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The Song Masterpieces of Robert Schumann

Mme. Johanna Gadski
[Editor’s Note :—Mme. Johanna Gadski, one of the foremost Wagnerian Sopranos of our day and also one of the most successful interpreters of the “Art Songs” of Schumann, Schubert, Franz, Brahms and other masters, has given the readers of The Etude the advantage of her valuable experiences in rendering the Schumann Songs before audiences in all parts of America. Mme. Gadski has just completed a series of 56 operatic performances with the Metropolitan Company as well as 48 recitals and concerts. Her next appearance will be at the Salzberg Mozart Festival, in the birthplace of the great Austrian master.]
johanna-gadski.jpgOne cannot delve very far into the works of Schumann without discovering that his gifts are peculiarly lyric. His melodic fecundity is all the more remarkable because of his strong originality. Even in many of his piano pieces, such as “Warum?” “Träumerei,” or the famous “Slumber Song” the lyric character is evident. Beautiful melodies which seem to lend themselves to the peculiar requirements of vocal music, crop up every now and then in all his works. This is by no means the case with many of the other great masters. In some of Beethoven’s songs for instance, one can never lose sight of the fact that they are instrumental pieces. It was Schumann’s particular privilege to be gifted with the acute sense of proportion which enabled him to estimate just what kind of an accompaniment a melody should have. Naturally some of his songs stand out far above others and in these the music lover and vocal student will notice that there is usually a beautiful artistic balance between the accompaniment and the melody.
Another characteristic is the sense of propriety with which Schumann connected his melodies with the thought of the poems he employed. This is doubtless due to the extensive literary training he himself enjoyed. It was impossible for a man of Schumann’s life experience to apply an inappropriate melody to any given poem. With some song writers, this is by no means the case. The music of one song would fit almost any other set of words having the same poetic metre. Schumann was continually seeking after a distinctive atmosphere, and this it is which gives many of his works their lasting charm.
Most of the greater Schumann songs are of a deliciously intimate and delicate character. By this no one should infer that they are weak or spineless. Schumann was a deep student of psychology and of human life. In the majority of cases he eschewed the melodramatic. It is true that we have at least one song, “The Two Grenadiers” which is melodramatic in the extreme, but this according to the greatest judges is not Schumann at his best. It was the particular delight of Schumann to take some intense little poem and apply to it a musical setting crowded full of deep poetical meaning. Again, he liked to paint musical pastels such as “Im wunderschönen Monat Mai,” “Frühlingsnacht” and “Der Nussbaum.” These songs are redolent with the fragrance of out of doors. There is not one jarring note. The indefinable beauty and inspiration of the fields and forests have been caught by the master and imprisoned forever in this wonderful music.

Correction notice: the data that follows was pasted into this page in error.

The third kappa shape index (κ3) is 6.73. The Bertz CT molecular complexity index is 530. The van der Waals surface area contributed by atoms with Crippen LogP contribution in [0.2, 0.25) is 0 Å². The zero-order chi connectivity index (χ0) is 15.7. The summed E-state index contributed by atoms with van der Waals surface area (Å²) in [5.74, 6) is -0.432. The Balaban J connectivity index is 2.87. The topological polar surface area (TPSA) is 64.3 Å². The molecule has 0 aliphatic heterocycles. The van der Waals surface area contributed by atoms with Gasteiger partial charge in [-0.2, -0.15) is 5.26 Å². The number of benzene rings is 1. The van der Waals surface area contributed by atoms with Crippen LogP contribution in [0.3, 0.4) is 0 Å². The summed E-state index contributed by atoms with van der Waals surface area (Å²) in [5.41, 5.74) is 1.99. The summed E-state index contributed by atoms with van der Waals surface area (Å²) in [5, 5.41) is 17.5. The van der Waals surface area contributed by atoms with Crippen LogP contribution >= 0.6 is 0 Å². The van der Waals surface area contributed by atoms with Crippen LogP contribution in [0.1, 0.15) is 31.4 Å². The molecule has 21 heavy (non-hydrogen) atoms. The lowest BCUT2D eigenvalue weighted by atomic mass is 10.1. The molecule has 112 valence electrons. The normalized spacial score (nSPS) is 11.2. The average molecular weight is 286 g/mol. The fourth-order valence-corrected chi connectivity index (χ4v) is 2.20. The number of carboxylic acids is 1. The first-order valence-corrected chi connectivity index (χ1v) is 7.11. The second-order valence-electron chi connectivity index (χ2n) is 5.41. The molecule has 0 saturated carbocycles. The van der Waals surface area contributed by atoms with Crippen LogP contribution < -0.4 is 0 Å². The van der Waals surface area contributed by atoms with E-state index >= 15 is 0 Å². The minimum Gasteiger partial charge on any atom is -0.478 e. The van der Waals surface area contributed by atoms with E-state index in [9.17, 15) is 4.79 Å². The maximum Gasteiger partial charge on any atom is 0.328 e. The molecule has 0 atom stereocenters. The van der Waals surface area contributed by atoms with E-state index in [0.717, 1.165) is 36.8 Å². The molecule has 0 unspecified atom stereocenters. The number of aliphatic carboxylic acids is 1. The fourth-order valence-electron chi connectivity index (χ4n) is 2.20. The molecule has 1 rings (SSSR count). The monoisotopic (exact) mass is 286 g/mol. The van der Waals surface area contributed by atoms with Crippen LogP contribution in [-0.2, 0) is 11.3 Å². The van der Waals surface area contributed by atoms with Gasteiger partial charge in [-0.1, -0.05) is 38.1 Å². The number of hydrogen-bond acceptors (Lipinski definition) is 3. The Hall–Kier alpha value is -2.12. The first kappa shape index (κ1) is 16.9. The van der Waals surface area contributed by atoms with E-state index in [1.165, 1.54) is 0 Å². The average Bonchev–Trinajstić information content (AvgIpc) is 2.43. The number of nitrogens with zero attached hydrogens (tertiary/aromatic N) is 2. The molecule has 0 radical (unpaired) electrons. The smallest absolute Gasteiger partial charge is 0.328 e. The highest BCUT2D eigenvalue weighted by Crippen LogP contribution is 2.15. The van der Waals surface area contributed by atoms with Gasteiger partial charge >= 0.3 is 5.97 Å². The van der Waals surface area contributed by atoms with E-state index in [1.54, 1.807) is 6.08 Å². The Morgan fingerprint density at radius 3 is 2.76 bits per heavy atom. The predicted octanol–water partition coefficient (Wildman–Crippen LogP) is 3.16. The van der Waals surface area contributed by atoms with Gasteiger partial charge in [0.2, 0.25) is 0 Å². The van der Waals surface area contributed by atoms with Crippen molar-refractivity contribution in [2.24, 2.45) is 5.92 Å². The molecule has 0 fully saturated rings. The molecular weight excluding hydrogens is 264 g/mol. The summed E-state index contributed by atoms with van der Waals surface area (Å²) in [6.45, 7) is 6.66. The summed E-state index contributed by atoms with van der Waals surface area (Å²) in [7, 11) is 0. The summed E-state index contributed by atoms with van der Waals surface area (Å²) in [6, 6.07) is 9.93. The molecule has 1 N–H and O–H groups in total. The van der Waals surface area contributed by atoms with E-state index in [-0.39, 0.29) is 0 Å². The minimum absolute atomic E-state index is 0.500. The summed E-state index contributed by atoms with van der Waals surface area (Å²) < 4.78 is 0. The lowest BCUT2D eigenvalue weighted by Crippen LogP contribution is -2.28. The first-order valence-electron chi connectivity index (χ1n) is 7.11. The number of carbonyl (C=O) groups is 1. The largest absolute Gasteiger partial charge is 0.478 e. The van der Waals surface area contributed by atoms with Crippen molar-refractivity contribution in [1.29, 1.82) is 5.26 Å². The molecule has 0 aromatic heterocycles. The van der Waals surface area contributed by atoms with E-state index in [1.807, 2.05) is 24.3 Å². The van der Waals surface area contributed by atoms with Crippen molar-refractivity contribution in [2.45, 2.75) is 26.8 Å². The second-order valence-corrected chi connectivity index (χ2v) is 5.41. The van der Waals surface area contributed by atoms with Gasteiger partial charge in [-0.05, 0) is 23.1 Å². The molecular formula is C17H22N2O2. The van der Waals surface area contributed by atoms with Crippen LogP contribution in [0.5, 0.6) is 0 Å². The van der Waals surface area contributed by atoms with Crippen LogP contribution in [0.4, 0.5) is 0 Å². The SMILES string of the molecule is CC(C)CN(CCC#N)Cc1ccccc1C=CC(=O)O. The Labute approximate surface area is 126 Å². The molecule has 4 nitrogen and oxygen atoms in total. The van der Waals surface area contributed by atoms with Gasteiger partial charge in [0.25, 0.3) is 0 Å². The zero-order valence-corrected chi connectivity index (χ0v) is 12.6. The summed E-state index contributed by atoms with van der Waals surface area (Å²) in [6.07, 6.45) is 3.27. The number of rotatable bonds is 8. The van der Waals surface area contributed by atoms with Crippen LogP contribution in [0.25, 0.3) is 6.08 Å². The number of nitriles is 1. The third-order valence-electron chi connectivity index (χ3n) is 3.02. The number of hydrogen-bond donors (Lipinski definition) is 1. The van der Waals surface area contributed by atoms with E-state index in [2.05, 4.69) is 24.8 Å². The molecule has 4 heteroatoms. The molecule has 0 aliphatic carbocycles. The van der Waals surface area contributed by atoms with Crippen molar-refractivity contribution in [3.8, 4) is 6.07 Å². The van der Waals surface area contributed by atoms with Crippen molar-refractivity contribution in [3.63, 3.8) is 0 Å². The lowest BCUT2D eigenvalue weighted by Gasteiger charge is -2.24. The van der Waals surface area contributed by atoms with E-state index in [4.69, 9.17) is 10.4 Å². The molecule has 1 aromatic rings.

“Im wunderschönen Monat Mai” which comes from the “Dichterliebe” cycle is indescribably delicate. It should be sung with great lightness and simplicity. Any effort toward a striving for effect would ruin this exquisite gem. “Frühlingsnacht” with its wonderful accompaniment, which Franz Liszt thought so remarkable that he combined the melody and the accompaniment, with but slight alterations, and made a piano piece of the whole—is a difficult song to sing properly. If the singer does not catch the effervescent character of the song as a whole the effect is lost Any “dragging” of the tones destroys the wonderful exuberance which Schumann strove to connote. The amateur singer seems to be continually trying to secure “effect” with these songs and the only result of this is affectation. If amateurs could only realize how hard the really great masters tried to avoid results that were to be secured by the cheap methods of “affectation” and “show,” they would make their singing more simple. Success in singing art songs, comes through the ability of the artist to bring out the psychic, poetical and musical meaning of the song. There is no room for cheap vocal virtuosity. The great songs bear the sacred message of the best and finest in art. They represent the conscientious devotion of their composers to their loftiest ideals.